My guess is that most of the climate scientists see McIntyre as just a pain in the rear end, and don't see that it's worth wasting valuable time trying to satisfy him.

- "I'm not arguing against an increasing trend in global temperature, just in saying the anthropogenic contribution hasn't been proven": Then you're kind of wasting your time on this whole topic, because the trustworthiness of the weather-station data affects ONLY the issue of the REALITY of the trend, and has NO implications for the CAUSE of the trend - one way or the other.

linearthinker said...

Neal,

It's never a waste of time to spread sweetness and light.

Flawed data is being used to project a distorted late twentieth century temperature trend.

That same data is being withheld from those who seek to do an audit of its veracity.

The trend is the basis for the stampede by the world's politicians to seek a cure for a problem that may not exist.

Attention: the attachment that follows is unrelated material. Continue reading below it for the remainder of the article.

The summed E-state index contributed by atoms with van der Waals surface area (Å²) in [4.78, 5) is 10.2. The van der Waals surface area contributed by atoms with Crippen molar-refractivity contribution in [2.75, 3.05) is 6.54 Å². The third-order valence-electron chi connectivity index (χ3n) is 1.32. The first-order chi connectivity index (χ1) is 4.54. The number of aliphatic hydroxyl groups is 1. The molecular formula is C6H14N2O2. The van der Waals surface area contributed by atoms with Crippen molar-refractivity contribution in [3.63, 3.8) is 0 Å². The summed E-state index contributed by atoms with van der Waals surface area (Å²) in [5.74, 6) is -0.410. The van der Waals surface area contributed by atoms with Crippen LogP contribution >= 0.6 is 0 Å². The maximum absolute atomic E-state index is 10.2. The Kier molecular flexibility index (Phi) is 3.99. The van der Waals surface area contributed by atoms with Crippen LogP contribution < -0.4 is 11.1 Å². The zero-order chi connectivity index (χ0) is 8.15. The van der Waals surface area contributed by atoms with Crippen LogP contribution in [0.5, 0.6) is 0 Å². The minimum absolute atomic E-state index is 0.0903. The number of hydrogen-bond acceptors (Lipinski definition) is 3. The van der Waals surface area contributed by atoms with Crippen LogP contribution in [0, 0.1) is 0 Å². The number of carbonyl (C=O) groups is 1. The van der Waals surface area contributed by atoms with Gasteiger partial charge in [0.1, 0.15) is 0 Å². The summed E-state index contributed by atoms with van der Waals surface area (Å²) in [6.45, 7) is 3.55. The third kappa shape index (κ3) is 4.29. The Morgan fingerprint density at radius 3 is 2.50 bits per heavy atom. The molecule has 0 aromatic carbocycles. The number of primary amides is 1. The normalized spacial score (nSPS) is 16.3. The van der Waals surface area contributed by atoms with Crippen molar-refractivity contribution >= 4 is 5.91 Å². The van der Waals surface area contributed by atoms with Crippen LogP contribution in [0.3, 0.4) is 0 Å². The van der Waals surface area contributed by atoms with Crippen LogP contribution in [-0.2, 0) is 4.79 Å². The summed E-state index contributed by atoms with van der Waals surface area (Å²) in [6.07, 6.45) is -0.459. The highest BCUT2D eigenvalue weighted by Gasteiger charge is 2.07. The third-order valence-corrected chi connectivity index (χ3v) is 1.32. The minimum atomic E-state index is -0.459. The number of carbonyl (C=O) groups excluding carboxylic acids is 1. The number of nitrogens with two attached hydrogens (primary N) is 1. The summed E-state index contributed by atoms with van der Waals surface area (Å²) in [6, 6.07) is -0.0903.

Scientists compete with each other, and they don't like to share the innards of their procedure any more than corporations like to share their trade secrets.

Work product done that way is not science. If they're using that product to support policy decisions that significantly alter the economies of the free world, they damned well better ante up the data they're basing their claims on.

Neal J. King said...

linearthinker,

"Work product done that way is not science."
Scientists are busy people. They do not look forward to trying to tutor a hostile statistician in the basics of their field, while justifying their work to the world.

The people doing the scientific work are not out to "change the world". They're just trying to find out what's going on, using scientific tools and reasoning. They don't deserve a plague of McIntyres anymore than you deserve a plague of IRS inspections.

linearthinker said...

Neal,

They don't deserve a plague of McIntyres anymore than you deserve a plague of IRS inspections.

Note to self: Swallow first before reading njk comments. Saves cleaning coffee off monitor.

ROTFLMAO.

They can't even cope with one "McIntyre", no need for a plague.

That constant drone from the ivory towers of climate science that they haven't the time to deal with the skeptics, who don't after all, have the proper (sniff) credentials and cachet to be worthy of consideration, is becoming annoying.

Here's a short excerpt from Steve McIntyre taken from a recent FOIA request he sent to NOAA for data access.